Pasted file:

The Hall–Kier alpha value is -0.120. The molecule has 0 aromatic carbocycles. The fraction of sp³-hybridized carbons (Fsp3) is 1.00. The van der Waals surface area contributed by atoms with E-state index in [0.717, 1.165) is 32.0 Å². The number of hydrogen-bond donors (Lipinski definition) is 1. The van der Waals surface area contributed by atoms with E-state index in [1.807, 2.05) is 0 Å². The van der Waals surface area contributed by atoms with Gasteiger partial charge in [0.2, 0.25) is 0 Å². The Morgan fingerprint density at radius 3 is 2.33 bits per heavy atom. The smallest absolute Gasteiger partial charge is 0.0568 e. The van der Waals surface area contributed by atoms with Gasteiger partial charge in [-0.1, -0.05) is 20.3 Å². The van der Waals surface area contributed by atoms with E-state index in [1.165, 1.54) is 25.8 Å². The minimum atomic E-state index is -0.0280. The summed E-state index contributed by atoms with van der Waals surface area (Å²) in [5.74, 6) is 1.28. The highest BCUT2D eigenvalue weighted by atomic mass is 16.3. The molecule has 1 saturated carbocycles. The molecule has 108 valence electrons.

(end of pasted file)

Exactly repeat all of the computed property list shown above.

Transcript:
The Hall–Kier alpha value is -0.120. The molecule has 0 aromatic carbocycles. The fraction of sp³-hybridized carbons (Fsp3) is 1.00. The van der Waals surface area contributed by atoms with E-state index in [0.717, 1.165) is 32.0 Å². The number of hydrogen-bond donors (Lipinski definition) is 1. The van der Waals surface area contributed by atoms with E-state index in [1.807, 2.05) is 0 Å². The van der Waals surface area contributed by atoms with Gasteiger partial charge in [0.2, 0.25) is 0 Å². The Morgan fingerprint density at radius 3 is 2.33 bits per heavy atom. The smallest absolute Gasteiger partial charge is 0.0568 e. The van der Waals surface area contributed by atoms with Gasteiger partial charge in [-0.1, -0.05) is 20.3 Å². The van der Waals surface area contributed by atoms with E-state index in [1.165, 1.54) is 25.8 Å². The minimum atomic E-state index is -0.0280. The summed E-state index contributed by atoms with van der Waals surface area (Å²) in [5.74, 6) is 1.28. The highest BCUT2D eigenvalue weighted by atomic mass is 16.3. The molecule has 1 saturated carbocycles. The molecule has 108 valence electrons.